Filed under: book reviews, fiction | Tags: fiction, new moon, romance, stephenie meyer, vampires, werewolves, young adult literature
I was thrilled that I finished Twilight just before I had to go to work so I was able to almost immediately begin Meyer’s second book in her supernatural series New Moon. The second book in the series gets off to a bit of a rough start and the novel suffers from some “series syndrome” until roughly 20 to 30 pages in. I admit, I do not envy any writer composing those first pages of any books in a series. Bella and Edward pick up from the prom Twilight left the reader at, the two shortly part at Edward’s request, and Bella spends the next 300 pages emotionally suffering and discovering the secrets of Jacob Black.
New Moon is a novel of pathos. There is relatively little action that occurs and I found the plot line weak. In fact, nothing much really happens in New Moon. The book reads as a 500+ page stepping stone Meyer’s uses to get from the first book to the third and eventually fourth books of the series (I assume). I left New Moon with the sense of a very long serial providing near endless cliff hanging questions: What will happen with Victoria? What about the Volturi? Will Bella finally become a vampire? What about the treaty between the vampires and the werewolves?
I felt the book was too long and despite the emotional conflict resulting from Edward’s and Bella’s separation, I didn’t feel the novel in any way developed their relationship. Granted, New Moon turned to develop a relationship between Bella and Jacob, but I am sure most readers would agree it’s not nearly as dynamic and in part do to Bella’s immediate and ongoing rejection of Jacob. Upon finishing it, I felt the book could have been greatly condensed and been just as good.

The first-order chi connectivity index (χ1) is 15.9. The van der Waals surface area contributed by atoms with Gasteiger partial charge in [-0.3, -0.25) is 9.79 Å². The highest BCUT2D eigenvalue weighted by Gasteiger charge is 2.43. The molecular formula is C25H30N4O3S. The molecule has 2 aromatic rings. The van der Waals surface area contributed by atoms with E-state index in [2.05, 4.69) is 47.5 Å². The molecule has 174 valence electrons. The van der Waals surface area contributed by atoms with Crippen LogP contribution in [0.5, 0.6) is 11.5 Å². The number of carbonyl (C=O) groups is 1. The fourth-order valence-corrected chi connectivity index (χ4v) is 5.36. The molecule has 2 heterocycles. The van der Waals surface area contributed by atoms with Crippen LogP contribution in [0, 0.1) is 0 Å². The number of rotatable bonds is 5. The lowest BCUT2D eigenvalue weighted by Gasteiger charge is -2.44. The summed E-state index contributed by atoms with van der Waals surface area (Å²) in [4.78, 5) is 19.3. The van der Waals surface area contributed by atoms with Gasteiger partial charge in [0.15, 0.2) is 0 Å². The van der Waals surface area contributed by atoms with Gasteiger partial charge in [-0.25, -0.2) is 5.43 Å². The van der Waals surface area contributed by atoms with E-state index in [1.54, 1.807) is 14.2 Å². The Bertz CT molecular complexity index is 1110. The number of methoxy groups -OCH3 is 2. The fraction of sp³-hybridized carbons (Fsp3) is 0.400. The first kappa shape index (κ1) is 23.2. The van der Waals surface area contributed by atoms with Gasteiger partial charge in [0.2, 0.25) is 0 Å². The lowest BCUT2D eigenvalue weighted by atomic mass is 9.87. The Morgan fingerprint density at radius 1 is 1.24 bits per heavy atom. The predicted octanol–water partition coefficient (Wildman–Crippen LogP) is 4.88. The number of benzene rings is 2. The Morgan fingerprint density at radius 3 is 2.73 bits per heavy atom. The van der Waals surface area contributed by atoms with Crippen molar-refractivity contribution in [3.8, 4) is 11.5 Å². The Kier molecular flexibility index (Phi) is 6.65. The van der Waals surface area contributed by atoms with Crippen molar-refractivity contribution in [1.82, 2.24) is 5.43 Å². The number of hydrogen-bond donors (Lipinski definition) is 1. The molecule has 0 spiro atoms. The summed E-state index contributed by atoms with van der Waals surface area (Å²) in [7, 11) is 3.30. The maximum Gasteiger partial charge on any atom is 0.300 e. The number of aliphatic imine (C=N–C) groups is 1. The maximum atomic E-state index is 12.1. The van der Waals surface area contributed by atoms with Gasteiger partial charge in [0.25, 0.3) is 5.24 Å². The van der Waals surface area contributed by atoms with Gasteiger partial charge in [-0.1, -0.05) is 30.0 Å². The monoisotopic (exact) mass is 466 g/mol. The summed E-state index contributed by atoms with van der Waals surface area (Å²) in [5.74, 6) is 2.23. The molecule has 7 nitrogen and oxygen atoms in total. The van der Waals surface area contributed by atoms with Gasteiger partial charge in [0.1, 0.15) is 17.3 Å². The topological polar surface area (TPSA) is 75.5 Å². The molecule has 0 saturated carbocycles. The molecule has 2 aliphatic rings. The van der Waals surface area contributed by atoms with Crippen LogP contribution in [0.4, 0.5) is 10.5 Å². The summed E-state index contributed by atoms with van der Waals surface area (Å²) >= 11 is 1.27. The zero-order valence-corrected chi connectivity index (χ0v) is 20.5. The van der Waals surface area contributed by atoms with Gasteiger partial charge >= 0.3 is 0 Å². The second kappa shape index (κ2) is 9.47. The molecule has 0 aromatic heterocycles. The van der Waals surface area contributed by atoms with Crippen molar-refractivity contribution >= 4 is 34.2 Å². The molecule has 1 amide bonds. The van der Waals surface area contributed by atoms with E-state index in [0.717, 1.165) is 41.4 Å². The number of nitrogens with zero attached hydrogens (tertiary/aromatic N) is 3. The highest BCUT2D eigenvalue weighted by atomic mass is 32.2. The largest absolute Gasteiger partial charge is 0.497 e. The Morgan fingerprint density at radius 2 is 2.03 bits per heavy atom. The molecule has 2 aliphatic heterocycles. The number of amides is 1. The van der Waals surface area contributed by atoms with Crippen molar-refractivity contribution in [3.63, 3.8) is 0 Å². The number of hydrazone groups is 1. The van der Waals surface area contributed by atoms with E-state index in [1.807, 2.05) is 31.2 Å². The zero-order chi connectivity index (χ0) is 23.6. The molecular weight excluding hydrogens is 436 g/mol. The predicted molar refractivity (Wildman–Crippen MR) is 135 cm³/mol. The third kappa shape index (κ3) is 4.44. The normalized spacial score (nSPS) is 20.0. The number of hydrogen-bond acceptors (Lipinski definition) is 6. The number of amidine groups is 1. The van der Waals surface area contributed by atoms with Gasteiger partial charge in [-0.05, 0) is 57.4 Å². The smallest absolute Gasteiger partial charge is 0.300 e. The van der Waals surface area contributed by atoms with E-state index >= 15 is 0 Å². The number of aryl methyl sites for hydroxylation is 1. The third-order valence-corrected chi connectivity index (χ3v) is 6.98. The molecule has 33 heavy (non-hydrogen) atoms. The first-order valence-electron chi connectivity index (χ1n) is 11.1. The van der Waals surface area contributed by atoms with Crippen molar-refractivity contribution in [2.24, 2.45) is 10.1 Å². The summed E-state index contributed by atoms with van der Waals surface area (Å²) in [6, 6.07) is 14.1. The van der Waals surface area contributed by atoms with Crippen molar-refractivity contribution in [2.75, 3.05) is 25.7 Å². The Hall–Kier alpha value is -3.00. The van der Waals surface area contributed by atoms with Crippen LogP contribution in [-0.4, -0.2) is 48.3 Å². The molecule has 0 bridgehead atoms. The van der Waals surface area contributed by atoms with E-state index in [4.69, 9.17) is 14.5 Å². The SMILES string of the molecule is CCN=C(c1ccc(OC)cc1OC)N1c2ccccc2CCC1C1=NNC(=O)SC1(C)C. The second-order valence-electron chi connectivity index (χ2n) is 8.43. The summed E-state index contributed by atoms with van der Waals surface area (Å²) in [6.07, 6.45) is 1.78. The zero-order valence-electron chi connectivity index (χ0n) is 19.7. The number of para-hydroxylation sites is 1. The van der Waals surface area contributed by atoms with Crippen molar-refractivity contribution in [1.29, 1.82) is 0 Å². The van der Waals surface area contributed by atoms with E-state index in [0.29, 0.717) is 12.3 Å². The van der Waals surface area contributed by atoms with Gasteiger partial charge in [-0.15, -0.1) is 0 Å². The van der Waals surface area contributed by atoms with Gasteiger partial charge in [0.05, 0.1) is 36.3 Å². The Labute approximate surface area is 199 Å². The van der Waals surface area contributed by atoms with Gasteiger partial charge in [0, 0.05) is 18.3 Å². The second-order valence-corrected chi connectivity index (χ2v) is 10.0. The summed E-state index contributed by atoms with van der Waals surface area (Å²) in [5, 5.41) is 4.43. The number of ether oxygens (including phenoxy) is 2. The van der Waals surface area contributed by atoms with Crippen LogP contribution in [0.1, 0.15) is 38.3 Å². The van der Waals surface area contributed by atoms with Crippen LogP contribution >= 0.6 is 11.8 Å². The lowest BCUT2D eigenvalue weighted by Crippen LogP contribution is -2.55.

Despite all of this, it didn’t stop me from gorging on New Moon within a little more than one sitting. I anxiously turned the pages (I confess to some scanning), my heart throbbed for Bella, and I am not ashamed to say my eyes were damp more than once. New Moon is a canvas that brilliantly displays one of Meyer’s great talents: representing emotion tension and demanding a response from her reader.  The novel also created a landscape I assume the remaining two books of the series will catapult from. Still, I didn’t feel as if it was as tightly packaged as Twilight and Meyer’s writing was not as well done (or as well hidden) as in her previous novel.
However, if you’ve read Twilight you have to read New Moon. And New Moon is by no means a bad book. But it’s a thinking book for Meyer, delving further into her created world, creating twists and turns that may otherwise have proven difficult in other settings, and constructing a firm enough base that the next two books ought not need such prolonged development.
 I must say that at least a few of my ~40+ co-workers have attempted this series and were wearied by it. They found the emotions draining, unconvincing, and unrealistic.
Other opinions: Kay’s Bookshelf, In the Louvre, In the Shadow of Mt. TBR, American Bibliophile, Ax For the Frozen Sea, Muse Books Reviews, Book Nut, J. Kaye’s Book Blog, Literate Chick, and Stephanie’s Written Word.